We’ve all been there. At lunch with a friend, in the school parking lot, at the mall. And then someone makes a comment about how fat she is. And we all rush to reassure her… by pointing out our own flaws. Look at my thighs. My hips. My stomach. Look at the pimples on my face, the scars on my legs, the flab on my arms.
Well, I’m looking, and I have this to say: They’re beautiful. You’re beautiful.
I always wonder why, when someone points out a so-called flaw, the immediate response, if you’re a woman, is to offer reassurance by pointing out your own instead of assuring the other person they’re fine the way they are. I’ve never seen a bunch of boys say, oh, look at me, my muscles aren’t big enough! (To be fair, boys have body image problems of their own, but since talking about those will lead us in another direction altogether I’m going to stick with us girls for now.)
Sometimes I look in the mirror, and my reaction is, hey, she’s cute! And then, a voice inside my head tells me, shh, don’t talk like that, it’s arrogant, it’s vain, you’re nothing special with your dark skin and your non-model features and your excess pounds.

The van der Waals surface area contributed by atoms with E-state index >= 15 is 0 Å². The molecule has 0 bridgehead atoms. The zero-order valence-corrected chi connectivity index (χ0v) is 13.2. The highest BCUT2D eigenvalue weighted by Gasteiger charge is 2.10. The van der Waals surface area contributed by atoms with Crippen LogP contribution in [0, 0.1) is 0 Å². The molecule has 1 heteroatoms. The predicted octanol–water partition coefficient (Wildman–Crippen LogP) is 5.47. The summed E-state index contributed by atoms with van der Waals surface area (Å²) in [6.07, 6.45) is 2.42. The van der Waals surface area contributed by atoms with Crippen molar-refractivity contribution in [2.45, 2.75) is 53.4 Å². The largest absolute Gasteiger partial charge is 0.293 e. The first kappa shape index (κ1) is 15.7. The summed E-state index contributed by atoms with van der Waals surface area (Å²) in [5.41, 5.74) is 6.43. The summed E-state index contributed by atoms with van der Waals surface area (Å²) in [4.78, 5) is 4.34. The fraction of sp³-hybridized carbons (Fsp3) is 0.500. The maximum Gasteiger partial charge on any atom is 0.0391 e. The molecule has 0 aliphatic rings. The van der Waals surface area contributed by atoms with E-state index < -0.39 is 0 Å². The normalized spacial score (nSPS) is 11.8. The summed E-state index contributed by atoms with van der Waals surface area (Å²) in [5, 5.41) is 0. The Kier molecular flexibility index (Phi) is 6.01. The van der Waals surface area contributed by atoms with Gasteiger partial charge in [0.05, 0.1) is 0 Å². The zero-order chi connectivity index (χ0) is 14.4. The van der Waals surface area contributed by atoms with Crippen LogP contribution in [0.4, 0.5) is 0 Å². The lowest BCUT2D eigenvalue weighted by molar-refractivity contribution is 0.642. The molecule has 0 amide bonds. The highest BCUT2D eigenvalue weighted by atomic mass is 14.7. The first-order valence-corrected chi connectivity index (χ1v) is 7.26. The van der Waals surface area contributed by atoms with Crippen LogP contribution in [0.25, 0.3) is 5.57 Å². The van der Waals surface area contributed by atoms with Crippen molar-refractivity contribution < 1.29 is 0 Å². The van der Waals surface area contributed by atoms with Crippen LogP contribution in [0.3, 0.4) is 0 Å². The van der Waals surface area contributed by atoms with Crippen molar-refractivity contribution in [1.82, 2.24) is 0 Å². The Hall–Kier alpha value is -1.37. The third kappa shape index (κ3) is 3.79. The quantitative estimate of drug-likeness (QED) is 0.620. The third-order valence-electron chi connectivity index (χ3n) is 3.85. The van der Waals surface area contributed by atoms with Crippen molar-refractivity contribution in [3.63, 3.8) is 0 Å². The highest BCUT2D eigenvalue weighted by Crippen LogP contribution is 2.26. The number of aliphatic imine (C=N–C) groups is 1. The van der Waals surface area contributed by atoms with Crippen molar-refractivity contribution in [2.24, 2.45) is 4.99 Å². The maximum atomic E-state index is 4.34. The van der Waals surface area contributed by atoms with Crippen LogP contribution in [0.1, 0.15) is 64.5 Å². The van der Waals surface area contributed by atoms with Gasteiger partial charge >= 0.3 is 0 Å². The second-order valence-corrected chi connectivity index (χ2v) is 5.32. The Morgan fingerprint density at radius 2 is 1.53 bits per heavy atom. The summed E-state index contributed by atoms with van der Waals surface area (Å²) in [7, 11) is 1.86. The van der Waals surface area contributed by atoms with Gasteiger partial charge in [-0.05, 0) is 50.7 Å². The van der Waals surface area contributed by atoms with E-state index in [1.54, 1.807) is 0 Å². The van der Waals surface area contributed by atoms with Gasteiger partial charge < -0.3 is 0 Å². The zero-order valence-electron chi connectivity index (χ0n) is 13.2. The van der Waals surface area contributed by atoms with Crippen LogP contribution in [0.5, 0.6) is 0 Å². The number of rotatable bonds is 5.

Well, you know something? Screw you, voice. I am beautiful. I am beautiful with my dark skin and my glasses and my hair that will never behave and my spare tires. And so is everyone else.
I wonder if it’s part of our socialization as women, to tear ourselves down rather than build ourselves up. To say, look at me, I am just like you, I have flaws too, I am not a threat. To find common ground in our weaknesses rather than in our strengths. To continue the vicious cycle that tells us we’re not thin enough, pretty enough, smart enough, good enough.
Well, it stops now. The next time someone says ‘Oh my God, I’m so fat!’ I’m not going to talk about how I could stand to lose a few pounds too.I’m going to tell them they’re perfect just the way they are. Because it’s true.